Materials for the Arts – Queens, New York - Atlas Obscura

Materials for the Arts

A New York warehouse filled with an enormous amount of goods saved from the landfills and donated for creative use.  


New York City’s biggest and best municipal reuse center collects a mind-boggling array of reusable materials and makes them available, at no cost, to nonprofits, public schools, and arts programs throughout the city.

Materials for the Arts, or MFTA, all began in 1978 with a young artist named Angela Fremont. At the time, Fremont was working for the Department of Cultural Affairs. When she heard the Children’s Zoo in Central Park was in need of a refrigerator to store medicine for its animals, she called a local radio show for help. An on-air appeal resulted in a swift and astonishing response, and the generosity on show gave her the idea for Materials for the Arts.

Over the next two decades, MFTA established partnerships with various city agencies and nonprofits, and began to receive funding from the Bureau of Waste Prevention, Reuse and Recycling, which recognized the huge benefits of the initiative. By the early 2000s, it was operating from its current 35,000-square-foot warehouse in Long Island City, with a fleet of vehicles and an efficient and expansive donations system. And it all began with one woman and a phone.

The warehouse is a veritable Aladdin’s cave of artifacts. Over the years, it has received donations including crates of bra straps from Victoria’s Secret; hundreds of cans of Martha Stewart’s interior decorating paint; 50,000 donated buttons; holiday ornaments given by Macy’s; 87 lamps from the production of The Smurfs movie; and much, much more.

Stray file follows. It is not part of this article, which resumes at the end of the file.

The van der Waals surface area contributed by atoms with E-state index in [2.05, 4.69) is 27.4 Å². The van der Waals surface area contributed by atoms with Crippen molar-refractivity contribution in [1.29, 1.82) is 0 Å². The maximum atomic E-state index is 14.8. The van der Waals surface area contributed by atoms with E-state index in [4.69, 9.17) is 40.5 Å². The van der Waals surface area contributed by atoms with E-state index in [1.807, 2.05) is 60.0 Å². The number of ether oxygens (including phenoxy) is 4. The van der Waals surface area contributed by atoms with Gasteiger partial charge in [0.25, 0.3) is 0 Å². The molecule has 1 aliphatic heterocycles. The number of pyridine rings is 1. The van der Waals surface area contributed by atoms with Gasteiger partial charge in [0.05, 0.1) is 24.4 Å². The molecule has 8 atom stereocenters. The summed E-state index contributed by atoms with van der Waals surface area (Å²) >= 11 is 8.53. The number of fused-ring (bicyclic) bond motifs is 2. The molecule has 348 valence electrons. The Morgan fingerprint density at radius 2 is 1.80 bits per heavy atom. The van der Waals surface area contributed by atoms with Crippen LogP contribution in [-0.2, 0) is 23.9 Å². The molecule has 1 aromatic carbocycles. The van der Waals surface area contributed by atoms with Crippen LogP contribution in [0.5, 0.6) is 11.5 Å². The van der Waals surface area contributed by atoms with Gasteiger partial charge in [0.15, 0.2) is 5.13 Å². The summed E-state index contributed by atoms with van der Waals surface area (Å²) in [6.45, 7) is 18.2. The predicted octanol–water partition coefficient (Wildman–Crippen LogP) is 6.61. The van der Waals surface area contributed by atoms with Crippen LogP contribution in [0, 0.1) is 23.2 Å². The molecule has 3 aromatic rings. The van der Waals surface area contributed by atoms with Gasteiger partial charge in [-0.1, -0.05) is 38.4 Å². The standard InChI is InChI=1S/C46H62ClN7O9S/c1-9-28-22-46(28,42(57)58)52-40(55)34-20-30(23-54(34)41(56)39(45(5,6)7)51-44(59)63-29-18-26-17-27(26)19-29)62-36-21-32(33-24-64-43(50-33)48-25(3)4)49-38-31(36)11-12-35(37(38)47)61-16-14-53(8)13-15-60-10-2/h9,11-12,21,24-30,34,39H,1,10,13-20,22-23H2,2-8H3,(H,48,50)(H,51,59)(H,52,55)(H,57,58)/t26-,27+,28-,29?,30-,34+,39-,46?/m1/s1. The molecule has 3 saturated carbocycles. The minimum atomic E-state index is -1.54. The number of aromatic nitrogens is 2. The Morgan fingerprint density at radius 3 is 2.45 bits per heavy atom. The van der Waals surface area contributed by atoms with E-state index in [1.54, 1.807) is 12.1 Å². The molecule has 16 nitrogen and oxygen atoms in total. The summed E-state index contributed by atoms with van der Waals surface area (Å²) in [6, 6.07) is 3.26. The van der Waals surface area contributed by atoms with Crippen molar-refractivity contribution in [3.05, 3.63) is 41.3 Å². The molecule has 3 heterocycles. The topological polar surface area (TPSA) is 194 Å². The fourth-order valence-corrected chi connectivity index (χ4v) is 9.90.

Sony was also a major donor in recent years, giving 166 tons of furniture, office supplies, lighting equipment and office plants when it moved its headquarters in 2015. So it’s easy to imagine why the The New York Times once described the MFTA warehouse as “Like a Kmart reimagined as Pee-wee’s Big Adventure.”

Today, Materials for the Arts is a true bastion of creative reuse. Not only does it save a huge amount of perfectly good materials from ending up in landfills, it is also a huge boon for all of the cultural institutions (museums, theaters, galleries and so on), as well as nonprofits, public schools, teaching artists, and social service organizations that use and often rely on MFTA’s services. 

In 2016 alone, MFTA diverted 1.9 million pounds of quality goods from an ignominious end in landfill sites, instead redistributing them, free of charge, to worthy recipients. That same year, the redistributed donations had a total value of more than $10 million.

Know Before You Go

Shopping at MFTA is restricted to pre-approved members with appointments booked online. Donations can be dropped off Mondays, Wednesdays and Fridays from 9 a.m. to 3 p.m. but must also be pre-approved.

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